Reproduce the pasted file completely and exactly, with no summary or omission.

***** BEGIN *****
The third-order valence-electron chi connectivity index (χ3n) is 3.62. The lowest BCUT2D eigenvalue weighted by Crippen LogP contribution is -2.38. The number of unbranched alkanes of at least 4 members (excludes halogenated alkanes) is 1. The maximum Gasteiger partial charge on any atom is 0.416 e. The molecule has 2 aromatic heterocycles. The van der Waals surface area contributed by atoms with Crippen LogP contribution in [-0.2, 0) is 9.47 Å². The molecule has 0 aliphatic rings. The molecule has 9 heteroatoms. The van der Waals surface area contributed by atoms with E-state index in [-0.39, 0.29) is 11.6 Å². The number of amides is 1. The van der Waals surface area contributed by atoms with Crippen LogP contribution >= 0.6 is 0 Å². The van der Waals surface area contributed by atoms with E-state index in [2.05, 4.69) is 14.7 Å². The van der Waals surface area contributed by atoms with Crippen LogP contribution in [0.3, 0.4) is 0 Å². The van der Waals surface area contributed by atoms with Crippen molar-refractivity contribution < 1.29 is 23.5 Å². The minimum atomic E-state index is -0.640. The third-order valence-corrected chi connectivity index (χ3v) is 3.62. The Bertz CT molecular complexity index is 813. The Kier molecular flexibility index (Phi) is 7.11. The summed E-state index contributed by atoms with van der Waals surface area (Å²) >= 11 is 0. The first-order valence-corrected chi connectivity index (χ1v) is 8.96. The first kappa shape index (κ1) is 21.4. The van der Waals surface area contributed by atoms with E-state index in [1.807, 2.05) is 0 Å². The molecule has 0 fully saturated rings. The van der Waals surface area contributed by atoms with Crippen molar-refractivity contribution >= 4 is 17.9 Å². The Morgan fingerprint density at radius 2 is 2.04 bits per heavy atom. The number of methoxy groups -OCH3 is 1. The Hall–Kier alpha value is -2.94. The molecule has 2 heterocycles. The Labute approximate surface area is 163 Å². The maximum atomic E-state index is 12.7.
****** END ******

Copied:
The third-order valence-electron chi connectivity index (χ3n) is 3.62. The lowest BCUT2D eigenvalue weighted by Crippen LogP contribution is -2.38. The number of unbranched alkanes of at least 4 members (excludes halogenated alkanes) is 1. The maximum Gasteiger partial charge on any atom is 0.416 e. The molecule has 2 aromatic heterocycles. The van der Waals surface area contributed by atoms with Crippen LogP contribution in [-0.2, 0) is 9.47 Å². The molecule has 0 aliphatic rings. The molecule has 9 heteroatoms. The van der Waals surface area contributed by atoms with E-state index in [-0.39, 0.29) is 11.6 Å². The number of amides is 1. The van der Waals surface area contributed by atoms with Crippen LogP contribution >= 0.6 is 0 Å². The van der Waals surface area contributed by atoms with E-state index in [2.05, 4.69) is 14.7 Å². The van der Waals surface area contributed by atoms with Crippen LogP contribution in [0.3, 0.4) is 0 Å². The van der Waals surface area contributed by atoms with Crippen molar-refractivity contribution < 1.29 is 23.5 Å². The minimum atomic E-state index is -0.640. The third-order valence-corrected chi connectivity index (χ3v) is 3.62. The Bertz CT molecular complexity index is 813. The Kier molecular flexibility index (Phi) is 7.11. The summed E-state index contributed by atoms with van der Waals surface area (Å²) >= 11 is 0. The first-order valence-corrected chi connectivity index (χ1v) is 8.96. The first kappa shape index (κ1) is 21.4. The van der Waals surface area contributed by atoms with E-state index in [1.807, 2.05) is 0 Å². The molecule has 0 fully saturated rings. The van der Waals surface area contributed by atoms with Crippen molar-refractivity contribution >= 4 is 17.9 Å². The Morgan fingerprint density at radius 2 is 2.04 bits per heavy atom. The number of methoxy groups -OCH3 is 1. The Hall–Kier alpha value is -2.94. The molecule has 2 heterocycles. The Labute approximate surface area is 163 Å². The maximum atomic E-state index is 12.7.